Professor Vladimir Canudas-Romo, of the ANU School of Demography, along with Associate Professor Brian Houle and Dr Tim Adair (University of Melbourne) have published their new research article, "Quantifying Impacts of the COVID-19 Pandemic on Australian Life Expecancy" .
In 2020, at the peak of our lockdowns - their research showed that the life expectancy of Australian's jumped from an average annual increase of 0.09-0.14 (2015 to 2019) to 0.7 years in both males and females. Out of all of the countries in the study, this was the highest leap. To put this into perspective, the United States life expectancy has decreased by -1.7years for fmales and -2.2 years for males.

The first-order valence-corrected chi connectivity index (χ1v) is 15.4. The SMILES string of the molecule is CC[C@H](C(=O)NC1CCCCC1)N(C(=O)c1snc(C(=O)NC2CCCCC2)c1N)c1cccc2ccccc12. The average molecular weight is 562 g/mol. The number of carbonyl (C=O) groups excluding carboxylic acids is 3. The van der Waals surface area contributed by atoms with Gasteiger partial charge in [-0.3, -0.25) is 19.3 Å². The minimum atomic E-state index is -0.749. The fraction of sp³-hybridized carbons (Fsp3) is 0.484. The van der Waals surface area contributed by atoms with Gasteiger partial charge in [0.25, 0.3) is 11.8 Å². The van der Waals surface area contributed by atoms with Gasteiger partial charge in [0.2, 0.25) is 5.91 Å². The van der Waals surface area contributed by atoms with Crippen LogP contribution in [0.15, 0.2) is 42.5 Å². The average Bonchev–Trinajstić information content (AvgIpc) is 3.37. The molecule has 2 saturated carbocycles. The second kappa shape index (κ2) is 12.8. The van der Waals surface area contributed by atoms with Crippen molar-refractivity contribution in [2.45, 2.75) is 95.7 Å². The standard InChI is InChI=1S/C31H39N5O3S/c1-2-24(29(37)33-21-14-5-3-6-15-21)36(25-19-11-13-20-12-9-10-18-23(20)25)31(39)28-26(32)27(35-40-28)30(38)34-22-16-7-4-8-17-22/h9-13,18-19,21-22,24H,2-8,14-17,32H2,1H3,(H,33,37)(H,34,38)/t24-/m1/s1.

This increase in Australia's life expectancy wasn't just about the effects of the COVID-19 virus, there was also a "sharp decline in the spread of other infectious diseases due to the COVID-19 containment measures" - with a 20 percent decline in deaths from pneumonia and influenza. There is also evidence that non-infectious diseases related deaths where also minimised, such as those caused by car accidents, cancer and cardiovascular diseases.
Co-Author, Associate Professor Brian Houle, says it's yet to be clear if we will continue to see the same life-expectancy effects after the pandemic, but, "if working from home remains popular, with fewer people on the road commuting at peak times, that might result in reduced road accidents compared to before the COVID-19 pandemic".